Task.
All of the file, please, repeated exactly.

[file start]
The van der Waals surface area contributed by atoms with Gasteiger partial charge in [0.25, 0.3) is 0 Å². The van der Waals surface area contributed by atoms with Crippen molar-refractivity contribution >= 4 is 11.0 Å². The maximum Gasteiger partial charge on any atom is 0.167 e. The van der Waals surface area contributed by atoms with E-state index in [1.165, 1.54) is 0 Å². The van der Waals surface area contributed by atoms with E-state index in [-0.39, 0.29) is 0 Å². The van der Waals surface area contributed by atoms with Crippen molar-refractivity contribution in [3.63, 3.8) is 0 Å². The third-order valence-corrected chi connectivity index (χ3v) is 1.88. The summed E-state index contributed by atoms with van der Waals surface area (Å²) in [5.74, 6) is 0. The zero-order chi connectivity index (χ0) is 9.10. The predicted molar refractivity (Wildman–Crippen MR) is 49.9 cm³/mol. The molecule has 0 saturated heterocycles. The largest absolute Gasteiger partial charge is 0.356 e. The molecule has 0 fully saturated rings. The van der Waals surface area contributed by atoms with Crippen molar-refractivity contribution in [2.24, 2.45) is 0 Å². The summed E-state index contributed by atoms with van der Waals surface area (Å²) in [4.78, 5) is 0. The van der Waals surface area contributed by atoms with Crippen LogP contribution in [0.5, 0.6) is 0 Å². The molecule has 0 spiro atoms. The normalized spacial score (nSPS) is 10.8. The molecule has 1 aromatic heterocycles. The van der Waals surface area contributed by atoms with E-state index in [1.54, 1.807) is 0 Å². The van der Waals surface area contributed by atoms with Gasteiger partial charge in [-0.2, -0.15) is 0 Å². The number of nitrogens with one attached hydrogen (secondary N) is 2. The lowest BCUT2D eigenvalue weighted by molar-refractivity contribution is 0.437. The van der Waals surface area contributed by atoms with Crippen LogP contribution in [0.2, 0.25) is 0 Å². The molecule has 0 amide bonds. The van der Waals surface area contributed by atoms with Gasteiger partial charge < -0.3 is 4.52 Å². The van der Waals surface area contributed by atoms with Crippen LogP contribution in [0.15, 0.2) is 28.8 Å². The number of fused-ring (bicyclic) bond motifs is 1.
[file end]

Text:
The van der Waals surface area contributed by atoms with Gasteiger partial charge in [0.25, 0.3) is 0 Å². The van der Waals surface area contributed by atoms with Crippen molar-refractivity contribution >= 4 is 11.0 Å². The maximum Gasteiger partial charge on any atom is 0.167 e. The van der Waals surface area contributed by atoms with E-state index in [1.165, 1.54) is 0 Å². The van der Waals surface area contributed by atoms with E-state index in [-0.39, 0.29) is 0 Å². The van der Waals surface area contributed by atoms with Crippen molar-refractivity contribution in [3.63, 3.8) is 0 Å². The third-order valence-corrected chi connectivity index (χ3v) is 1.88. The summed E-state index contributed by atoms with van der Waals surface area (Å²) in [5.74, 6) is 0. The zero-order chi connectivity index (χ0) is 9.10. The predicted molar refractivity (Wildman–Crippen MR) is 49.9 cm³/mol. The molecule has 0 saturated heterocycles. The largest absolute Gasteiger partial charge is 0.356 e. The molecule has 0 fully saturated rings. The van der Waals surface area contributed by atoms with Crippen molar-refractivity contribution in [2.24, 2.45) is 0 Å². The summed E-state index contributed by atoms with van der Waals surface area (Å²) in [4.78, 5) is 0. The van der Waals surface area contributed by atoms with Crippen LogP contribution in [0.5, 0.6) is 0 Å². The molecule has 0 spiro atoms. The normalized spacial score (nSPS) is 10.8. The molecule has 1 aromatic heterocycles. The van der Waals surface area contributed by atoms with E-state index in [1.54, 1.807) is 0 Å². The van der Waals surface area contributed by atoms with Gasteiger partial charge in [-0.2, -0.15) is 0 Å². The number of nitrogens with one attached hydrogen (secondary N) is 2. The lowest BCUT2D eigenvalue weighted by molar-refractivity contribution is 0.437. The van der Waals surface area contributed by atoms with Crippen LogP contribution in [0.2, 0.25) is 0 Å². The molecule has 0 amide bonds. The van der Waals surface area contributed by atoms with Gasteiger partial charge < -0.3 is 4.52 Å². The van der Waals surface area contributed by atoms with Crippen LogP contribution in [0.15, 0.2) is 28.8 Å². The number of fused-ring (bicyclic) bond motifs is 1.